• The sediment freezes pushing off the crown cap (same as a beer bottle cap) releasing the sediment as a plug
  • The bottle is up-righted and the Dosage added
  • Then the cork is inserted and the wire cage secured around it
The Champenois liken the process of “D&D” to a surgical intervention from which the wines need time to recover. In fact they are required by law to “rest” the wines for a minimum of 3 months before selling them. In practice most houses and certainly the growers we work with, all exceed this mandatory time.



This photograph below shows the same Non-Vintage Cuvée from Bruno Paillard at different stages after disgorgement. From left to right: 3 months, 1 year, 3 years and 12 years.  You can see how the colour deepens just as any white wine would with age – but the taste and texture of the wine also changes.


Champagne Bruno Paillard - disgorgement evolution tasting


In older Champagnes the bubbles “calm down” a bit, the wine itself feels a bit creamier – partly because the bubbles are less assertive, partly because the wine itself is continuing to develop. The combination of these two changes makes the naturally high acidity of Champagnes appear much softer.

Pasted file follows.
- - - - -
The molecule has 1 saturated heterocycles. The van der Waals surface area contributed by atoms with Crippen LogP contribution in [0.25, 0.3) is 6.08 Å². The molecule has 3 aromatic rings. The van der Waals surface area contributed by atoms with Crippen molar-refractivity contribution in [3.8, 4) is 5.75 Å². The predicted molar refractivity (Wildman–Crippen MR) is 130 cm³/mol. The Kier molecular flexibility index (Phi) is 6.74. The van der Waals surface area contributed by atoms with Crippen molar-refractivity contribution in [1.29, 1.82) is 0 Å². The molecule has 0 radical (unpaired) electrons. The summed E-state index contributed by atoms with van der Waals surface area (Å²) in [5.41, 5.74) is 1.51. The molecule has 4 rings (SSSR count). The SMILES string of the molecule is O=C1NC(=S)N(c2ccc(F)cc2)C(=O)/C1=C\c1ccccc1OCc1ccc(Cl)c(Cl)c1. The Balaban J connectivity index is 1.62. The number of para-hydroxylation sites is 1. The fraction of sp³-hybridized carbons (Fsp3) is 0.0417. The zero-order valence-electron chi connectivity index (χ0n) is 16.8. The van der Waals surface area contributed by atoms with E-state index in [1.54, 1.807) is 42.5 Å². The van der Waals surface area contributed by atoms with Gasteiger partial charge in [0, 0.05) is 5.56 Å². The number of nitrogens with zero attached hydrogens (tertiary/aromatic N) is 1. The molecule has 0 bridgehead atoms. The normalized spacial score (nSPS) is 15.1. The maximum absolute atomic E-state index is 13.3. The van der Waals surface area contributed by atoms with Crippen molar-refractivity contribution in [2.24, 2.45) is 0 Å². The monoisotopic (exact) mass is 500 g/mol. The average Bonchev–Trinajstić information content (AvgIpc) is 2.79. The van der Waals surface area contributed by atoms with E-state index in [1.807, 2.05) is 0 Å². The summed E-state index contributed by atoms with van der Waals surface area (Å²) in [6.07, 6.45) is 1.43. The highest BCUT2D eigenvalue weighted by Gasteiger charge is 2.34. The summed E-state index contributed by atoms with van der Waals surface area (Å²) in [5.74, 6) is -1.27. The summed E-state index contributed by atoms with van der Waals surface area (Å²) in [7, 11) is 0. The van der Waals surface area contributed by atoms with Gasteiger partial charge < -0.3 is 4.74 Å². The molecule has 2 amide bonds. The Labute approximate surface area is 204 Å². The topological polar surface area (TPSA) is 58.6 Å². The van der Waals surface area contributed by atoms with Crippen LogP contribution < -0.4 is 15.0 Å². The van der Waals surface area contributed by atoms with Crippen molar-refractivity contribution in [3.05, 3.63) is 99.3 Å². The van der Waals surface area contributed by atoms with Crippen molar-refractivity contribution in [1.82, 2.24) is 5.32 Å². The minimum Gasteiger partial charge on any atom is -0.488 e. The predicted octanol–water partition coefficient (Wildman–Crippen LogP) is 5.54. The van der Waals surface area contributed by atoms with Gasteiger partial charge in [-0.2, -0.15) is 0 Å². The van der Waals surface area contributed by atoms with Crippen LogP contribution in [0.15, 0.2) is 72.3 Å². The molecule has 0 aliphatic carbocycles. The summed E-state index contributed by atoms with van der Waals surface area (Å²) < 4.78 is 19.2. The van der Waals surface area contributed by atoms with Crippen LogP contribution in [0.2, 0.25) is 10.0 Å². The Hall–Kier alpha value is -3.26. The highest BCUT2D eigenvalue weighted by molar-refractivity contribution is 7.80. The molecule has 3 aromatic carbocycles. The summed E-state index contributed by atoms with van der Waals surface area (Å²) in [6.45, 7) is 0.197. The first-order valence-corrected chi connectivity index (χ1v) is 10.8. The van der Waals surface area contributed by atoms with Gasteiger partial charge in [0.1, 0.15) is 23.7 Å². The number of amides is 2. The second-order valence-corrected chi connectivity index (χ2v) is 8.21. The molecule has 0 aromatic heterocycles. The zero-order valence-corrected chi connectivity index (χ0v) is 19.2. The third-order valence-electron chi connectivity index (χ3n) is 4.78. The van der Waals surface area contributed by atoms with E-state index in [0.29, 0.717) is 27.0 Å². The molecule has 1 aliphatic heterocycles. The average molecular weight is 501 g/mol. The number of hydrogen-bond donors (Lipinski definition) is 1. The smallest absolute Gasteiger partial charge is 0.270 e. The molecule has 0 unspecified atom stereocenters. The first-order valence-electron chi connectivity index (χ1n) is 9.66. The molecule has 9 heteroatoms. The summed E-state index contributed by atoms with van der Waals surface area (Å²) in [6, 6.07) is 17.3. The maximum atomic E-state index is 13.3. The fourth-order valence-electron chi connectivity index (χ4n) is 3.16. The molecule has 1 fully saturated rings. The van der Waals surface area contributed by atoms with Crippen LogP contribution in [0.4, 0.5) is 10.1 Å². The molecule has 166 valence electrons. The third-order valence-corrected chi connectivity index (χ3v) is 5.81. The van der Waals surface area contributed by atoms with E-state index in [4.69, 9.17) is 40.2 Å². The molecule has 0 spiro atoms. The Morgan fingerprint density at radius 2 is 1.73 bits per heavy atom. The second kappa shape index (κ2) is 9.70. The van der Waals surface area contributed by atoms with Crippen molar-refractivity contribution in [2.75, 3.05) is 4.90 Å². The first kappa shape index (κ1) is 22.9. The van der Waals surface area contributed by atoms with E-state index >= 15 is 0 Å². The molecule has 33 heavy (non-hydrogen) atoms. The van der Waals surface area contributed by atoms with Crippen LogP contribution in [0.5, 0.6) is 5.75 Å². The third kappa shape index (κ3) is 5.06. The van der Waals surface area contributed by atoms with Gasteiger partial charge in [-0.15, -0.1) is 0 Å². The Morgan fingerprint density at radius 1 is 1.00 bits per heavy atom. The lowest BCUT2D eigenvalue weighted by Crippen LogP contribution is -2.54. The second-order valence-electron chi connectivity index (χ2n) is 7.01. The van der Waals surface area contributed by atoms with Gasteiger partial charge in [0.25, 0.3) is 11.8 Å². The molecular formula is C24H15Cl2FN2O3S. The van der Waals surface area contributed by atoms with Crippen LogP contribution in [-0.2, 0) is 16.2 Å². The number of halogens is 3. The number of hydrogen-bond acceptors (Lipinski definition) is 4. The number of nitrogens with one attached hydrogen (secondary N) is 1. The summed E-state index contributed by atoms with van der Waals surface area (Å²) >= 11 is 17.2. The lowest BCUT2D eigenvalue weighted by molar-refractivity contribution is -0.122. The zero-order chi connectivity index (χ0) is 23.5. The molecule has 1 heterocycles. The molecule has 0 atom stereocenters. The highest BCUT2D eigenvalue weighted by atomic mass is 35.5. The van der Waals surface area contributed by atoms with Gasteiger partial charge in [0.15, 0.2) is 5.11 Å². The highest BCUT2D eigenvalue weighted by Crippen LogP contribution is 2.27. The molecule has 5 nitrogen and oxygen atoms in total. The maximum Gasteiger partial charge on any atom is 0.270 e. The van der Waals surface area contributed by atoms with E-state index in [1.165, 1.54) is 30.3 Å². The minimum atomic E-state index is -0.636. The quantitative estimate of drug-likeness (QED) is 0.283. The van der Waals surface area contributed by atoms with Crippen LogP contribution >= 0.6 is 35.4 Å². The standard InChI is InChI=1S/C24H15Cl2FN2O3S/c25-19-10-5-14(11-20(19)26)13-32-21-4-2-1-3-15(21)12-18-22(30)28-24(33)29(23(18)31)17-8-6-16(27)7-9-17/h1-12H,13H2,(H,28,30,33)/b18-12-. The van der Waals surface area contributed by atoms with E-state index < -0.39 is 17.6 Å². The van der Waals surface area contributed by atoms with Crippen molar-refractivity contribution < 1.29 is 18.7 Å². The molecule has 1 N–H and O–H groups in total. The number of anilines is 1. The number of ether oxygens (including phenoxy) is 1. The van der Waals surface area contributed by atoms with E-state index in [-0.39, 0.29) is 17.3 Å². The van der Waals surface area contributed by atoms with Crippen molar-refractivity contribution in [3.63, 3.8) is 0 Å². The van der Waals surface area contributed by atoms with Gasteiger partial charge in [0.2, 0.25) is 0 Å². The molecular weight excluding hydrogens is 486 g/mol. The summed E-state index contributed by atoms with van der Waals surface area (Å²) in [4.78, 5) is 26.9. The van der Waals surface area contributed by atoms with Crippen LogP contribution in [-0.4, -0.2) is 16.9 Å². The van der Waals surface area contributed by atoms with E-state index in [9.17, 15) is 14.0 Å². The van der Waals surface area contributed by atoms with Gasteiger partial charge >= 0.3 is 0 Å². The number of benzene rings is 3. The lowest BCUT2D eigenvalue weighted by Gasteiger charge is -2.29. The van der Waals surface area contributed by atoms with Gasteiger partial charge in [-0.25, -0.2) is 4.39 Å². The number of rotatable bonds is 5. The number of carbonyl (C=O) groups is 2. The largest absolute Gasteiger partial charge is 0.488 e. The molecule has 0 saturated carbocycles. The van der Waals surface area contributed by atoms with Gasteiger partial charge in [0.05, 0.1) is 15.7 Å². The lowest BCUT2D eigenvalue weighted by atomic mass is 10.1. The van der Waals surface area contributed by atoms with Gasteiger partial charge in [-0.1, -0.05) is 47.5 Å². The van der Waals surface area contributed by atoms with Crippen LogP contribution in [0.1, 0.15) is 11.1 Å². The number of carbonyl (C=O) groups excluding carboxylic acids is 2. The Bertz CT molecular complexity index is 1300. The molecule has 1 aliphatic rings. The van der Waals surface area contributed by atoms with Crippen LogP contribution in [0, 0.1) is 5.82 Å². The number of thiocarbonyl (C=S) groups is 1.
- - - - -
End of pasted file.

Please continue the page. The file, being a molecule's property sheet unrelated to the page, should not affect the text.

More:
Knowing when your Champagne was disgorged is important – if you like it really vibrant and fresh you’re more likely to enjoy one that’s been disgorged recently. If you prefer a calmer, more gentle and complex style with less obvious acidity, you’ll really appreciate drinking it even as much as several years after disgorgement.


Champagne Mouzon Leroux Atavique - Labels
Pressure to include disgorgement dates is rising – but few of the big brands are doing so yet. Good growers have always had a strong commitment to transparency and will often provide a back label like this one from Champagne Mouzon Leroux giving the consumer all the  relevant information.